Hot Spot: Newark Watershed - The Fisherman

Hot Spot: Newark Watershed

An incredible fishery can be found within an hour’s drive from the NY/NJ metro area, and less than 2-1/2 hours from just about anywhere in the Garden State. Route 23 is the main vein, with arteries to the swims. Image courtesy of Google Earth.

The stunning mountainous (by New Jersey standards) topography, complete with glacial rock ledges and towering reaches of hardwoods certainly puts the 35,000-acre Newark Watershed property in a class by itself. Located in portions of Passaic and Sussex counties, this eye-widening expanse of real estate offers four reservoirs open to fishing from both boat (power limited to electric; no canoes, kayaks or inflatable permitted) and shoreline. In addition, you’ll find a miles-long stretch of the Pequannock River, one of the Garden State’s premier wild brown trout streams, available to probe.

The catch is that access is on a fee basis. Before the eye roll, be aware that the menu includes appetizers of husky yellow perch, crappies and sunfish. Entrees feature hefty helpings of largemouth and smallmouth bass, trophy size muskies and walleyes, and chain pickerel. For those with the room, there is a rainbow trout dessert to order.  And with a mandated fee structure, deduce monumentally less angling pressure.

The four impoundments, Echo, Canister, Clinton and Oak Ridge boast superlative quality habitat, strong forage bases, and piscine populations. Three are augmented with periodic releases of muskie and walleye fingerlings and advanced fingerlings from the Hackettstown Hatchery as well as standard (11-inch average) rainbows with a sprinkling of breeder ‘bows from the Pequest Trout Hatchery.  The approximately 5.9 mile stretch of the Pequannock pulsing through the property, from Oak Ridge Road to the railroad bridge just upstream of the Charlottesburg Reservoir, is managed as a Wild Brown Trout Enhancement water and under special regulation. It’s not stocked.

Echo Lake (300 acres; max depth 32 feet): Muskies rule here, with fish to 50-plus inches being caught. So powerful is the population that it one of the two impoundments that is trap netted for breeders during the early spring by the Bureau of Freshwater Fisheries’ Hackettstown crew. “Our first stocking of muskies was in 2001,” said Hackettstown superintendent Craig Lemon, adding “Since then, we’ve stocked over 10,000 10- to 12-inch advanced fingerlings. About 530 get stocked annually. Chapter 22 of Muskies, Inc. has also assisted with stocking. We started trap netting in 1997 and have caught numerous fish that broke 50 inches and 30 pounds.”  Rounding things are steady populations of largemouth and smallmouth, and pickerel. The boat ramp is located off Echo Lake Road (Route 23 North) next to the Watershed office.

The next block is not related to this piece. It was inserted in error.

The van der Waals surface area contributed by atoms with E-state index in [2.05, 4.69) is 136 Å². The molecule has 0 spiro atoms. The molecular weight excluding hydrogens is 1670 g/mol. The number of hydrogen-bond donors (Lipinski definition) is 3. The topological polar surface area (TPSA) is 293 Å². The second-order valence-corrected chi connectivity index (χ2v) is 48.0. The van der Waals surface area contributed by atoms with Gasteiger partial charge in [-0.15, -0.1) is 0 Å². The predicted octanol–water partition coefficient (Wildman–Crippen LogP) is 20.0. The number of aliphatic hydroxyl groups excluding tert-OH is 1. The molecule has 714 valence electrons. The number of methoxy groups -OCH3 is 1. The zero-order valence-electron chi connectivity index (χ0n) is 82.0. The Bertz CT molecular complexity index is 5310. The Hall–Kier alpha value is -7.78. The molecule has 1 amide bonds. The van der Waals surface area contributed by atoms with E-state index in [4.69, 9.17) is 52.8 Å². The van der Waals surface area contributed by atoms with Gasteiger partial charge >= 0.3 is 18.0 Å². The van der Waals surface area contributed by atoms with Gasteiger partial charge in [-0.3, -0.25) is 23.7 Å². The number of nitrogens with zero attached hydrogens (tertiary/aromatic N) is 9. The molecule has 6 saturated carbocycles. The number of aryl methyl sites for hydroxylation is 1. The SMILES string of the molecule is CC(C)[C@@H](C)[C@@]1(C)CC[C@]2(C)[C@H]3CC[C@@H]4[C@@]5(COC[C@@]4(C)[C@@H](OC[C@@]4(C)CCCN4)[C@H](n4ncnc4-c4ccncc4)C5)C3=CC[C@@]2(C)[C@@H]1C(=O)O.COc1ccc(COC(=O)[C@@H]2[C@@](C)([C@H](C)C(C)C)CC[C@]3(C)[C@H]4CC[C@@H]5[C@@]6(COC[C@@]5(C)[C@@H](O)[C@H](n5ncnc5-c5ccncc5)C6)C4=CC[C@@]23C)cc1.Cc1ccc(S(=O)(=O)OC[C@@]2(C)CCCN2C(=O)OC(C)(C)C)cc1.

Canistear (350 acres; max depth 42 feet): The ‘eyes have it here, and, as with muskies, labors in the shadows of Greenwood and Hopatcong. That’s fine with this reservoir’s ‘eye poking regulars. “Great walleye fishing in Canistear. Fish to 5 and 6 pounds,” said Watershed employee and avid angler Rich Firstmeyer. Double digit fish? Entirely possible, but walleye masters are a secretive bunch. Smallies and bigmouths in good numbers. The ramp is located on Canistear Road off Route 23 North.

Clinton (423 acres; max depth 42 feet): Consistent shots at mossbacks and bronzebacks. “A great place for both,” opines Fran DellaPorta Jr., a lifelong local bass buster and Youth Tournament Director for NJ Bass Nation. Tournaments (limited to 10 boats; permits through the Newark Watershed offices) are often conducted here, testament to the quality of the combined bass fishery. Rainbows are a prime springtime draw here. It’s under “Holdover Trout Lake” regulation. It will be dosed with 950 ‘bows sometime during the week of April 3-7; then it’s the same payload the Fridays of April 21, and May 5 and 19. The ramp can be found on Clinton Road off Route 23 North.

Oak Ridge (482 acres; max depth 56 feet): For largemouth and smallmouth, pickerel and panfish, this is the all-around go to. Plenty of space and loads of fish. Also a host water for bass fishing competitions, this venue does not disappoint. The ramp is off Route 23 South at Oak Ridge Road.

Boating fees for the 2023 season are $20 Newark residents, $35 non-residents, and $13 daily for both.  For fishing, Newark residents pay $19, non-residents pay $30. For a Newark family it’s $20, non-resident $35. Daily fishing is $13 for both.  Daily for the Pequannock trout fishing is $7. So good is this that, by popular demand, the Newark Watershed is offering is offering a season (April-November) permit for $50.  Permits available on line at, or in person at Newark City Hall, 920 Broad Street, Room 216, or the West Milford office, 223 Echo Lake Road, New Milford, directly off Route 23. Phone 973-697-1724.



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